As for imperial hangovers, I grant you the Royals have (to put it mildly) unsavoury connections. Britain has much to apologise for, and I won’t go down the road of “yes but the Empire also did X, Y and Z” because the moral gymnastics of doing so would be mind boggling. But it would be also churlish to say (Empire aside) Britain has done NOTHING good. Perhaps the Royals weren’t responsible for these things themselves but they have been a constant throughout, both good and bad. They are a reminder of what we were, what we are, and given the media nous and “approachability” of the younger Royals, what we will be as well for good or ill. I personally think they are an example of our living history and I believe that is important and desirable.

    tl;dr abolishing the Royals wouldn’t meaningfully improve our democratic life in any way and regarding throwing the Imperial baby out with the bathwater won’t right any wrongs Britain has committed in the past.

  • Will
    30 April 2016 at 11:26
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    Realised I should have written “baby out with the imperial bathwater” and not the other way around. Ooops.

    Also apologise if I came across as patronising by calling your understanding of the Monarchy simplistic. Everyone has a different interpretation of it, the one above is just my own.

  • Niall O’Sullivan
    9 May 2016 at 00:21
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    I agree that a constitutional monarchy is not a terrible form of government. You are certainly correct in saying Orwell (whilst being totally against the principle of a monarchy) recognised that a monarchy can serve as an outlet of nationalistic sentiment. He acknowledged that this was particularly useful in the unstable political climate of the 20th century. There is a downside to this relationship however. Symbolic power is not harmless as those with actual power are not solely responsible for ensuring their own support. Sentiment a monarch is dangerous because the monarch is (obviously less so now) the personification of the country. Therefore there is a stable source of nationalistic sentiment that can be used by politicians to manipulate the populace. In relation to the examples I used in my article, it is unlikely that British soldiers would have could have been compelled to commit the heinous crimes of imperialism because some politician told them to do so. By keeping the monarch around as figurehead they can use the cult of king and country to justify said crimes, which is why the idea of the monarchy is fundamentally intertwined with the idea of the empire. Obviously devotion to a monarchy is not the only way of achieving this abandonment of rationality. Having said that I agree with you that they did at one stage serve a purpose, but I do feel that the monarchy has long since outgrown this purpose.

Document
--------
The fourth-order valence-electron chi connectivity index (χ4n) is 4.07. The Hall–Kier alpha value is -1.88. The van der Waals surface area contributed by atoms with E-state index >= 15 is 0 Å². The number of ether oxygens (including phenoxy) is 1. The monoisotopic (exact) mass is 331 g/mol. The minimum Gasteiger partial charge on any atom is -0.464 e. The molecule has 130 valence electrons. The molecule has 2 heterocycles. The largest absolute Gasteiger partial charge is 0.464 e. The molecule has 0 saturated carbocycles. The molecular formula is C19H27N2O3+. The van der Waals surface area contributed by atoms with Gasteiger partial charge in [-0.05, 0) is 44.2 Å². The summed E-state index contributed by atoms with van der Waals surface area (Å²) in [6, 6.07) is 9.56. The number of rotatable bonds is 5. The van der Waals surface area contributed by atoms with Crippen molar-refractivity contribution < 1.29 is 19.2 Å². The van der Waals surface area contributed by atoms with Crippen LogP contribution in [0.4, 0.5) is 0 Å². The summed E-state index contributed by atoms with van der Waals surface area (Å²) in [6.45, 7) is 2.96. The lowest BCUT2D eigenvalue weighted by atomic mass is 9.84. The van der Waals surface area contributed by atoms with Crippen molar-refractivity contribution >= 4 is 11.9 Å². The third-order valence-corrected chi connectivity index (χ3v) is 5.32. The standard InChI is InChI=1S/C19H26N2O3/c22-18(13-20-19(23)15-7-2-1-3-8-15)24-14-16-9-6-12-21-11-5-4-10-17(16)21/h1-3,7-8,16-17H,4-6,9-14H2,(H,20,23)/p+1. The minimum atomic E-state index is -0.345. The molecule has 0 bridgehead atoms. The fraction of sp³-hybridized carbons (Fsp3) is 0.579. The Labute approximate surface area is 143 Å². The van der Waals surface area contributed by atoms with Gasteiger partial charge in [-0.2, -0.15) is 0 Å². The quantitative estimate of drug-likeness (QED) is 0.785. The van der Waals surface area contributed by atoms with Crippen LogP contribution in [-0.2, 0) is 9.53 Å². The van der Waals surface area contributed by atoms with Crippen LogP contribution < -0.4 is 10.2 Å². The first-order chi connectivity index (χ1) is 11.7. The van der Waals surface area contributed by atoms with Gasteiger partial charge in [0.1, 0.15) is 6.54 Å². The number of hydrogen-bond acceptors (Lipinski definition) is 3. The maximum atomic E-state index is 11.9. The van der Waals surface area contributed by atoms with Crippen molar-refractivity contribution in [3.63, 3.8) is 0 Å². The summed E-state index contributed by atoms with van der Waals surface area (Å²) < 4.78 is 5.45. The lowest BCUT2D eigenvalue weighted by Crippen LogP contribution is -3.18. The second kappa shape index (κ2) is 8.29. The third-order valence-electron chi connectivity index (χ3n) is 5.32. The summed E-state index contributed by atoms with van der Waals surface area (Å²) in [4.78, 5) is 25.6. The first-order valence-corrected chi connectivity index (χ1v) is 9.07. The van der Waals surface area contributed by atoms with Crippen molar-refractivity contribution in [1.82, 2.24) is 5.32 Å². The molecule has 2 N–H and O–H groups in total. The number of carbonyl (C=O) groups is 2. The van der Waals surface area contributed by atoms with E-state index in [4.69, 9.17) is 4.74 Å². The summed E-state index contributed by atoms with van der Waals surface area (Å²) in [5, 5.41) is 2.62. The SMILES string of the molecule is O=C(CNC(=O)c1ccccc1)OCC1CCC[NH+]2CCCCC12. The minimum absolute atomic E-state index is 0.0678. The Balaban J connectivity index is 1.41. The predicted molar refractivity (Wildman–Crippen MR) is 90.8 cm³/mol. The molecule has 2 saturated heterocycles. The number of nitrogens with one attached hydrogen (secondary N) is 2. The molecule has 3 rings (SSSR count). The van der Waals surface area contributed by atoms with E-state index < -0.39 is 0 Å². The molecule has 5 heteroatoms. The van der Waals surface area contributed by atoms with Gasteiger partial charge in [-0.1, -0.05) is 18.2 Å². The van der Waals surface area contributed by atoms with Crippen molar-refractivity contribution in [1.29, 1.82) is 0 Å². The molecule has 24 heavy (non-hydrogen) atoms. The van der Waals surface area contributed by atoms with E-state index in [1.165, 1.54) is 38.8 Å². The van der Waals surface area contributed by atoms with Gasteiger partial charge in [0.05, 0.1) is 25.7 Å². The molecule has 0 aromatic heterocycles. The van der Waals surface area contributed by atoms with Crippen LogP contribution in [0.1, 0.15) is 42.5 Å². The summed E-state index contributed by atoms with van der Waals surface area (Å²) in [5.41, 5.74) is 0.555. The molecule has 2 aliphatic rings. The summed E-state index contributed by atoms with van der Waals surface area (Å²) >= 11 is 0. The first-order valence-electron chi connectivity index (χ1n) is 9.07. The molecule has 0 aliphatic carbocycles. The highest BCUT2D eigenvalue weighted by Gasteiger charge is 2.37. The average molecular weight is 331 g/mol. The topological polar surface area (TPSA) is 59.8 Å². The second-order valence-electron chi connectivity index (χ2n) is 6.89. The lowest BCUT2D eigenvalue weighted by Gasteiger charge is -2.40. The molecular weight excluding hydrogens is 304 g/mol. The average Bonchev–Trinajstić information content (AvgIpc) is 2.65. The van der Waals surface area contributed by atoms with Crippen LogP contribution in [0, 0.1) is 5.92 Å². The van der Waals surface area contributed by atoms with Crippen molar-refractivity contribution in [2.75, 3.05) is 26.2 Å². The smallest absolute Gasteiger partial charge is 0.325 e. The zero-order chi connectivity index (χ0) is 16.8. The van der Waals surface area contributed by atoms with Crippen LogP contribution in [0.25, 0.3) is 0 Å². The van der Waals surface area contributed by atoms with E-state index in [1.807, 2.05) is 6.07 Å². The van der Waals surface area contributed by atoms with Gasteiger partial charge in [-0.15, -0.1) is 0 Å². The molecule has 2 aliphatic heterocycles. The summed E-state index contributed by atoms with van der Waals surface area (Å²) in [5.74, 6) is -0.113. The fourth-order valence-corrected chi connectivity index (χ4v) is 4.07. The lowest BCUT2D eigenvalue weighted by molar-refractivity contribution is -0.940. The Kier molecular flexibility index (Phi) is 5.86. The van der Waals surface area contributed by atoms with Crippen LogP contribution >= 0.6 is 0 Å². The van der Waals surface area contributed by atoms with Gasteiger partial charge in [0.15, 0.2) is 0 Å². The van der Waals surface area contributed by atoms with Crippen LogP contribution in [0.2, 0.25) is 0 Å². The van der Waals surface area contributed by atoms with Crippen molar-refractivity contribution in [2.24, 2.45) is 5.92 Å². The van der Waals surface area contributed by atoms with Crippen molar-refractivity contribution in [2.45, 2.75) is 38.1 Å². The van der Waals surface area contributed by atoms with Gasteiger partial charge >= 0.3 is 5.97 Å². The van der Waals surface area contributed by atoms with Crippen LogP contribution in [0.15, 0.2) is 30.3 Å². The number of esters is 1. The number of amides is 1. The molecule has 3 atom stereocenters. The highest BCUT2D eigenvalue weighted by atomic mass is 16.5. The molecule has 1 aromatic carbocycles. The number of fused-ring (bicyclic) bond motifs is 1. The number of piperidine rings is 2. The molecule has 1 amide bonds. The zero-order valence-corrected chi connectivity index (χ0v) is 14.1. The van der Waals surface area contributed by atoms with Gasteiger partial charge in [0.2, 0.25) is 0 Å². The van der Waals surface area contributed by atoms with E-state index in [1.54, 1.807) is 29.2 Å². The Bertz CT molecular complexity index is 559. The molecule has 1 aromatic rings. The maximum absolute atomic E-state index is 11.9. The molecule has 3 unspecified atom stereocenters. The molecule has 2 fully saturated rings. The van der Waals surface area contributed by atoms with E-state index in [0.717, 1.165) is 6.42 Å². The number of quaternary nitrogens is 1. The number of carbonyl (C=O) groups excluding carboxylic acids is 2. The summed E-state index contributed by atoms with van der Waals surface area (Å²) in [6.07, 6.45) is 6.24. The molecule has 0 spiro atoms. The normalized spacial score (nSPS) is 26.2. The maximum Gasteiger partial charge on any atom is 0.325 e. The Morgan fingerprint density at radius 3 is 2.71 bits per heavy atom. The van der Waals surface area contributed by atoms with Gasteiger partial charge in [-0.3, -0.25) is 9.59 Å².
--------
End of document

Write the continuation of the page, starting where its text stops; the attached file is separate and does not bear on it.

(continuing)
With the standard of education in Britain there should be no need to contain nationalism, rather it should be and can be virtually eradicated, this may sound a little idealistic but here me out.
    At the moment the monarchy doesn’t really contain nationalism, they propagate it. Children are born into a society where this obviously undemocratic and wrong (even if it is effectively powerless) institution exists and is raised to believe that it’s normal. Thus from an early age are brought up to not only accept an irrational idea but engage in a delusionary, compulsory devotion to a purely symbolic and inhuman perception of what is just an ordinary family. In modern day Britain it is the staunchest monarchists who are most likely to be sympathetic to extremist politics because their relationship with their country and the way it should be run of their country is one built on emotion rather than reason.